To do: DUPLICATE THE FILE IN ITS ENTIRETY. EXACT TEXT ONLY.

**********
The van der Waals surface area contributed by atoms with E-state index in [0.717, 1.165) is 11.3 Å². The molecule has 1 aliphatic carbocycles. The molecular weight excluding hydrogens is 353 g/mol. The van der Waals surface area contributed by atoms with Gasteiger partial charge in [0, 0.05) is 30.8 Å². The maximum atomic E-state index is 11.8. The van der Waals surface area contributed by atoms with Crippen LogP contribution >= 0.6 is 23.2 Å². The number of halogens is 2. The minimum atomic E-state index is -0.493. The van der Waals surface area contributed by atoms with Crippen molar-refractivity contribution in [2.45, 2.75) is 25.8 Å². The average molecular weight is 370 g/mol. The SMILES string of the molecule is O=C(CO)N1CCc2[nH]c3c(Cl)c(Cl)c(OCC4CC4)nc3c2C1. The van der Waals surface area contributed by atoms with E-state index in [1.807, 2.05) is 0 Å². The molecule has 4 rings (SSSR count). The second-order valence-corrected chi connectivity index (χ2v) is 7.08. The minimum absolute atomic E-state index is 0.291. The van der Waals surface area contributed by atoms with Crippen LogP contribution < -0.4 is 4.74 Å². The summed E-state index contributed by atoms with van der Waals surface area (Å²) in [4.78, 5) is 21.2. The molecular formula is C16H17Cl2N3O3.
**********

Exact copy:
The van der Waals surface area contributed by atoms with E-state index in [0.717, 1.165) is 11.3 Å². The molecule has 1 aliphatic carbocycles. The molecular weight excluding hydrogens is 353 g/mol. The van der Waals surface area contributed by atoms with Gasteiger partial charge in [0, 0.05) is 30.8 Å². The maximum atomic E-state index is 11.8. The van der Waals surface area contributed by atoms with Crippen LogP contribution >= 0.6 is 23.2 Å². The number of halogens is 2. The minimum atomic E-state index is -0.493. The van der Waals surface area contributed by atoms with Crippen molar-refractivity contribution in [2.45, 2.75) is 25.8 Å². The average molecular weight is 370 g/mol. The SMILES string of the molecule is O=C(CO)N1CCc2[nH]c3c(Cl)c(Cl)c(OCC4CC4)nc3c2C1. The van der Waals surface area contributed by atoms with E-state index in [1.807, 2.05) is 0 Å². The molecule has 4 rings (SSSR count). The second-order valence-corrected chi connectivity index (χ2v) is 7.08. The minimum absolute atomic E-state index is 0.291. The van der Waals surface area contributed by atoms with Crippen LogP contribution < -0.4 is 4.74 Å². The summed E-state index contributed by atoms with van der Waals surface area (Å²) in [4.78, 5) is 21.2. The molecular formula is C16H17Cl2N3O3.